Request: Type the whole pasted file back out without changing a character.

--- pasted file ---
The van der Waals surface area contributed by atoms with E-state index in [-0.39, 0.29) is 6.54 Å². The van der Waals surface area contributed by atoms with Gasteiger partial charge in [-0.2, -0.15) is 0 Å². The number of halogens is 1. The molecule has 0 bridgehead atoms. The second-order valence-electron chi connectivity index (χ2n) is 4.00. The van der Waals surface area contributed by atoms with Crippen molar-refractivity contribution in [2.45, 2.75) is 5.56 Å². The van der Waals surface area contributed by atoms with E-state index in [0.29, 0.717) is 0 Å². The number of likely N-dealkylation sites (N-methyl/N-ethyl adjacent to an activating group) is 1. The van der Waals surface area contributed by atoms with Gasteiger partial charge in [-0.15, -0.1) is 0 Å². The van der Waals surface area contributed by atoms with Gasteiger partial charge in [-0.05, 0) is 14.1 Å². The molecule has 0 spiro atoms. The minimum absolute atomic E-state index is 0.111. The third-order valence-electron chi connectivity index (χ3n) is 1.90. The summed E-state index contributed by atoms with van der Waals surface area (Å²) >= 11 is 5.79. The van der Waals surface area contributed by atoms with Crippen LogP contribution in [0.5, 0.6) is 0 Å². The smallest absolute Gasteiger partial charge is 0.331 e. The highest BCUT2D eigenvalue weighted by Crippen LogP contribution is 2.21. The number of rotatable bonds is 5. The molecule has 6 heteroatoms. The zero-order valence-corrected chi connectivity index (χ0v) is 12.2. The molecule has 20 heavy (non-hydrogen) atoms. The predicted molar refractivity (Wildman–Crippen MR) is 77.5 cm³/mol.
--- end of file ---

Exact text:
The van der Waals surface area contributed by atoms with E-state index in [-0.39, 0.29) is 6.54 Å². The van der Waals surface area contributed by atoms with Gasteiger partial charge in [-0.2, -0.15) is 0 Å². The number of halogens is 1. The molecule has 0 bridgehead atoms. The second-order valence-electron chi connectivity index (χ2n) is 4.00. The van der Waals surface area contributed by atoms with Crippen molar-refractivity contribution in [2.45, 2.75) is 5.56 Å². The van der Waals surface area contributed by atoms with E-state index in [0.29, 0.717) is 0 Å². The number of likely N-dealkylation sites (N-methyl/N-ethyl adjacent to an activating group) is 1. The van der Waals surface area contributed by atoms with Gasteiger partial charge in [-0.15, -0.1) is 0 Å². The van der Waals surface area contributed by atoms with Gasteiger partial charge in [-0.05, 0) is 14.1 Å². The molecule has 0 spiro atoms. The minimum absolute atomic E-state index is 0.111. The third-order valence-electron chi connectivity index (χ3n) is 1.90. The summed E-state index contributed by atoms with van der Waals surface area (Å²) >= 11 is 5.79. The van der Waals surface area contributed by atoms with Crippen LogP contribution in [0.5, 0.6) is 0 Å². The smallest absolute Gasteiger partial charge is 0.331 e. The highest BCUT2D eigenvalue weighted by Crippen LogP contribution is 2.21. The number of rotatable bonds is 5. The molecule has 6 heteroatoms. The zero-order valence-corrected chi connectivity index (χ0v) is 12.2. The molecule has 20 heavy (non-hydrogen) atoms. The predicted molar refractivity (Wildman–Crippen MR) is 77.5 cm³/mol.